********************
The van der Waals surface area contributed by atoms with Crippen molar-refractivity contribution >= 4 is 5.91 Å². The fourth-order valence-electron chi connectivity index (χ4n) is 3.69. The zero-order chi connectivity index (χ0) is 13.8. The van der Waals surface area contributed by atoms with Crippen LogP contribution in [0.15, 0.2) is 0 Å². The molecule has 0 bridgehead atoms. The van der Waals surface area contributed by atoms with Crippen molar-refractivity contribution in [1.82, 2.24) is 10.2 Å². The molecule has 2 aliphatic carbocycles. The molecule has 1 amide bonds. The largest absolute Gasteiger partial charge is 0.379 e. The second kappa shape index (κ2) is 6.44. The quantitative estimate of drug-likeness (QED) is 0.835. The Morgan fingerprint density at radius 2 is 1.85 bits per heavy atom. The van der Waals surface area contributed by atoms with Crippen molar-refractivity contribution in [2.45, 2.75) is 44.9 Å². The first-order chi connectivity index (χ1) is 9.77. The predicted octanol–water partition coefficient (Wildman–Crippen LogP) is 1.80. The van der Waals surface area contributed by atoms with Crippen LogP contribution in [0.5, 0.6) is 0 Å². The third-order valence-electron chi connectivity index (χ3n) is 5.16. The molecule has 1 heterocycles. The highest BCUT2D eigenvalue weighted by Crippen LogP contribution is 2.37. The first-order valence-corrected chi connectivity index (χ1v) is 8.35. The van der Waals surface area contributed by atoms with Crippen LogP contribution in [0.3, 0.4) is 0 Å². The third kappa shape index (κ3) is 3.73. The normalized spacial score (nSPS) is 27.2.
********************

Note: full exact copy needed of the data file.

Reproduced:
The van der Waals surface area contributed by atoms with Crippen molar-refractivity contribution >= 4 is 5.91 Å². The fourth-order valence-electron chi connectivity index (χ4n) is 3.69. The zero-order chi connectivity index (χ0) is 13.8. The van der Waals surface area contributed by atoms with Crippen LogP contribution in [0.15, 0.2) is 0 Å². The molecule has 0 bridgehead atoms. The van der Waals surface area contributed by atoms with Crippen molar-refractivity contribution in [1.82, 2.24) is 10.2 Å². The molecule has 2 aliphatic carbocycles. The molecule has 1 amide bonds. The largest absolute Gasteiger partial charge is 0.379 e. The second kappa shape index (κ2) is 6.44. The quantitative estimate of drug-likeness (QED) is 0.835. The Morgan fingerprint density at radius 2 is 1.85 bits per heavy atom. The van der Waals surface area contributed by atoms with Crippen molar-refractivity contribution in [2.45, 2.75) is 44.9 Å². The first-order chi connectivity index (χ1) is 9.77. The predicted octanol–water partition coefficient (Wildman–Crippen LogP) is 1.80. The van der Waals surface area contributed by atoms with Crippen LogP contribution in [0.5, 0.6) is 0 Å². The third-order valence-electron chi connectivity index (χ3n) is 5.16. The molecule has 1 heterocycles. The highest BCUT2D eigenvalue weighted by Crippen LogP contribution is 2.37. The first-order valence-corrected chi connectivity index (χ1v) is 8.35. The van der Waals surface area contributed by atoms with Crippen LogP contribution in [0.3, 0.4) is 0 Å². The third kappa shape index (κ3) is 3.73. The normalized spacial score (nSPS) is 27.2.